HardwoodAce Highlights: Houston Rockets One-On-One Alumni Edition PART TWO


Oct 18, 2013; Shanghai, China; Houston Rockets former center Yao Ming and his wife Ye Li and daughter Yao Qinlei in attendance during the game between the Los Angeles Lakers and Golden State Warriors at Mercedes-Benz Arena. Mandatory Credit: Danny La-USA TODAY Sports



A succession of people from the same family who play a prominent role in business, politics, or another field. (As per Google’s definition)

Yao Ming may not have played in the NBA long enough to have created a dynasty-like career, nor has a member of his family played in the NBA prior to his inception into the league, but he certainly silenced the critics by the time he got acclimated with the NBA game.

The road to his success in the NBA wasn’t an easy transition, and the biggest challenge might not have been basketball-related.

Ming entered the league not being able to speak English, nor was he accustomed to North American culture.

While that might have been a daunting obstacle for most foreign players, Ming’s strong work-ethic and humble approach allowed him to get adjusted relatively quickly.

It wasn’t without some hiccups and moments to laugh about now that his career is over, but you could say he earned a lot of respect quickly.

In terms of the not so pretty plays, the two most notable plays that stick with me are ones that came early in his career.

There’s the infamous play where Stephon Marbury crosses up the big man, and Ming crumbles to the floor. Everyone loves to see the classic ankle breaker, but in his defense, this is a man standing at seven feet-six inches trying to “D-up” one of the quickest, most agile point guards in the NBA at that time.

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  • Center of gravity alone left Ming in no-man’s land at that point.

    The other play is when Kobe Bryant put Ming on a poster as a welcome to the NBA.

    Consider it their way of welcoming him to the league or rookie hazing, but it didn’t take long for him to pick everything up from the language and culture to the scouting report and feel for the NBA game.

    Seeing as I mentioned the Black Mamba, you could say there was some respect shown to Ming at the end of the video above when Bryant asks Tim Duncan to allow Ming to take the tip-off at the All-Star game. Yes, Duncan – a sure future Hall of Famer – took a step aside to let the young star from China to tip-off the All-Star festivities. Talk about two humble big men that have always represented the NBA well.

    Now that I’ve highlighted Ming’s introduction into the league, let’s look at the most talked about match-up of his career.

    The man challenging Ming in this one-on-one match-up is Shaquille O’Neal.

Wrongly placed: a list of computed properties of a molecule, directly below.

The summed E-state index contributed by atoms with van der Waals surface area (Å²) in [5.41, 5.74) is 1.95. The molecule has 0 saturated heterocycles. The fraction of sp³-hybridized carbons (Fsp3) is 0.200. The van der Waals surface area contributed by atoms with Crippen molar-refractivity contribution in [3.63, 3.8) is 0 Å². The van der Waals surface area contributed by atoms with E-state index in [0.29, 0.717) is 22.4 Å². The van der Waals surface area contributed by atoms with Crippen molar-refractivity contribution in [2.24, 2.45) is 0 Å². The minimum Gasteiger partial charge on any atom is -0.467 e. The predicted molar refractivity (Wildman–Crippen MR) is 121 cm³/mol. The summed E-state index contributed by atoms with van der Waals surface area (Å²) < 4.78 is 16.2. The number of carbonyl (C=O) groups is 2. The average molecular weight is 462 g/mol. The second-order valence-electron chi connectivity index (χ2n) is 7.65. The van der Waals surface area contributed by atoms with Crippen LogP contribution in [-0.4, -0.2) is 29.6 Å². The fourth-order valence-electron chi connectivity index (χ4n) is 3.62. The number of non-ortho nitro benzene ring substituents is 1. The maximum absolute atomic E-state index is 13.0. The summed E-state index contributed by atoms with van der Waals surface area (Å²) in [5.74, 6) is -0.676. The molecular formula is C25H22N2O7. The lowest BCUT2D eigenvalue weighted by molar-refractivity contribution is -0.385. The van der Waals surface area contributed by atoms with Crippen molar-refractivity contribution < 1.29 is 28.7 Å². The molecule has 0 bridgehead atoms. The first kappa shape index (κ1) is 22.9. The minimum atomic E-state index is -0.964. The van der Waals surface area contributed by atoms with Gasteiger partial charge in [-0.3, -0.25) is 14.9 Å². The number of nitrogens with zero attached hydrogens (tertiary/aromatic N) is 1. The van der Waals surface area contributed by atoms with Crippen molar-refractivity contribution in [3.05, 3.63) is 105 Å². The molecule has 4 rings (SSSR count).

Here’s Ming’s first encounter with the Big Aristotle.

    You could say the Ming-O’Neal match-up was not only Ming’s biggest challenge as an NBA center, but it was in my opinion, the best match-up of centers during Ming’s years in the entire NBA.

    Shaq was in his prime during Ming’s years in the NBA, and while men like Olajuwon and Robinson were the most talked about big men in the previous era, it was Ming who handled the paint for the Rockets in the post-Olajuwon era, and it was quite the ticket-selling marquee matchup.

    Here’s “Yao vs. Shaq” on Christmas Day in Ming’s second year in the NBA.

    It’s clear I wasn’t the only one who felt this was a marquee match-up worth putting in the national television spotlight.

    You don’t get a Christmas Day game unless the league and fans want to see you and your team amongst all the other teams in the NBA, and both these iconic big men always came to play and put on a show for fans when their teams matched up.

    Here’s “Yao vs. Shaq” in year three. Note his ability to handle doing interviews without his translator.

    Aside from this classic match-up of bigs, Ming had plenty of highlights, and once he got more comfortable playing the NBA style, he started to show why he was the first-overall pick in the 2002 NBA Draft.

    It’s my word against the word of his peers.

    Let’s listen in on what Shaq had to say about his NBA counterpart once it was all said and done.

    Like Shaq says, had it not been for the injuries, Ming might’ve been revered as one of the top five centers to ever play the game. That’s some pretty high praise coming from someone who’s already in that discussion of the Mount Rushmore of big men.

    To celebrate his career, let’s take a look at an NBA compilation of the top 10 plays of his career.

    My favorite plays are plays five, four, and one.

    As soon as you hear the television announcer say, “keep the ball hopping,” Ming does more than just keep the ball hopping. He puts NBA champion Ben Wallace on a poster.

    Play No.4 showcases Ming’s passing touch and takes me back to the days of watching one of the greatest at passing the ball for a big man in Arvydas Sabonis.

    And play No.1 simply takes us all back to the days of being mesmerized by another Rockets first-overall pick and center in Olajuwon.

    One of Ming’s former teammates in Tracy McGrady said “it was a pleasure being Yao’s teammate” in a locker room interview in 2010.

    It was also a pleasure to watch Ming as a fan.

    This final video asks the question of whether Ming was dominant or not.

    Even with the injuries that cut his career short, I’d say he should go down as one of the greatest centers to ever play the game of basketball.

    And to highlight my final Rockets player who displayed one of the most anticipated one-on-one match-ups throughout his career, I pass the torch to a man who was on the Rockets roster with Ming when the Rockets won 22-straight games in 2008.

    Next up Part 3….. Can you guess who?

    Next: Part 3 - Rockets Alumni 1-on-1

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